Manila: Malfunctioning voting machines and hundreds of arrests over allegations of vote buying disrupted mid-term elections in the Philippines on Monday, but authorities said there would be no significant impact on the results.
Lawyer James Jimenez, the spokesman of the Commission on Elections (Comelec) said while between 400 and 600 vote-counting machines (VCMs) failed to perform properly, the number of affected units was not large enough to have a significant impact on the outcome of the polls.
“That is a small figure, out of 85,000 VCMs. So it seems to me it’s still within the [acceptable] range,” Jimenez said during a press briefing at the National Board of Canvassers headquarters at the in Pasay City.
Final results are expected to be declared in at least a week for national posts and a few days for local positions unless specific outcomes come under protest.
Earlier, certain candidates expressed concern over reports over the number of VCMs breaking down and getting replaced in the middle of the election process.
Senator Risa Hontiveros, one of the senatorial candidates, said the number the number of VCM breakdowns was “three times more than that replaced during the 2016 presidential elections”.
The Philippines has 61 million registered voters, including more than a million abroad.
The automation of vote-counting has had a significant impact in improving the election process in the country of more than 100 million, officials say.
According to Philippine National Police (PNP) Chief, Gen. Oscar Albayalde, the reason why there were so many complaints in the elections wasthat fraudsters were having a difficult time penetrating the VCM system to perform their nefarious work.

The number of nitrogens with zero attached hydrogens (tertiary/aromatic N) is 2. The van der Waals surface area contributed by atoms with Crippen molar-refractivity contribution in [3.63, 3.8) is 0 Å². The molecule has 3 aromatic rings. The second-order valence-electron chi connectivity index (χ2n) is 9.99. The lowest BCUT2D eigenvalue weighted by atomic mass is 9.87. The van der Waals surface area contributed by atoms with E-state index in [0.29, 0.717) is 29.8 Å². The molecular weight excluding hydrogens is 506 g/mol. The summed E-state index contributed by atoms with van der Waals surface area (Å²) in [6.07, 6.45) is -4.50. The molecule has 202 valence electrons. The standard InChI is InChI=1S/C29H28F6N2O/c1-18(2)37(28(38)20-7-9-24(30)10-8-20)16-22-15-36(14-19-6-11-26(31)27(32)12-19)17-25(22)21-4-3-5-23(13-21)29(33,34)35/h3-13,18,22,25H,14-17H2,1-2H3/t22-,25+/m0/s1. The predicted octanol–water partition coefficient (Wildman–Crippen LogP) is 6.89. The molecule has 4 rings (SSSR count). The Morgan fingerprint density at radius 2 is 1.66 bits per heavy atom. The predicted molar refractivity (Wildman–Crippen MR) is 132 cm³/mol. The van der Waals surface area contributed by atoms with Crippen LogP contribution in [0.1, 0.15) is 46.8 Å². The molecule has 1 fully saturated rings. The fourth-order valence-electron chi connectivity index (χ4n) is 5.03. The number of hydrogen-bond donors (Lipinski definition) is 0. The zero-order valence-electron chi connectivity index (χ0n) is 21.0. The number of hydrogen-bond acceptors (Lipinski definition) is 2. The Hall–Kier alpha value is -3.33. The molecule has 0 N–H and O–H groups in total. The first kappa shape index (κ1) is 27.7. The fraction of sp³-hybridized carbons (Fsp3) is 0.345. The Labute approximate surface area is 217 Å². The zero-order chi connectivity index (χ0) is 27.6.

Albayalde also said they are also verifying the reports of “massive” vote buying.
He said the PNP has arrested 230 people in 79 incidents of suspected vote buying across the country since January 13, the start of the election period.
He said they are confirming these reports because some candidates had a tendency to exaggerate in order to draw sympathy.
The elections are being seen as a vote of confidence for President Rodrigo Duterte and his endorsed senatorial candidates and other administration bets.
“Yes, I guess, it could be taken as one referendum…Now if I am repudiated by the loss of all candidates coming from the Hugpong [administration] slate, then that would indicate that the majority of the people do not want me. That is easy to solve. If media demands that I step down, I will step down,” the president said on Sunday.
The vote had also been marred by incidences of violence and allegations of vote buying.
According to the Philippine Red Cross, an improvised explosive device detonated at Cotabato City’s Rosary Heights District at 11pm on the eve of the polls. While another blast occurred at an area in the town centre of Datu Odin Sinsuat.
No one was injured both incidents.
There were also reports of shooting in Jolo, in Sulu province that injured nine people and a clash between army troops and supporters of a local mayoral candidate in Zamboanga del Sur.
The latter incident resulted in the death of one of the civilian supporters of Domingo Mirrar, candidate for Lakewood mayor.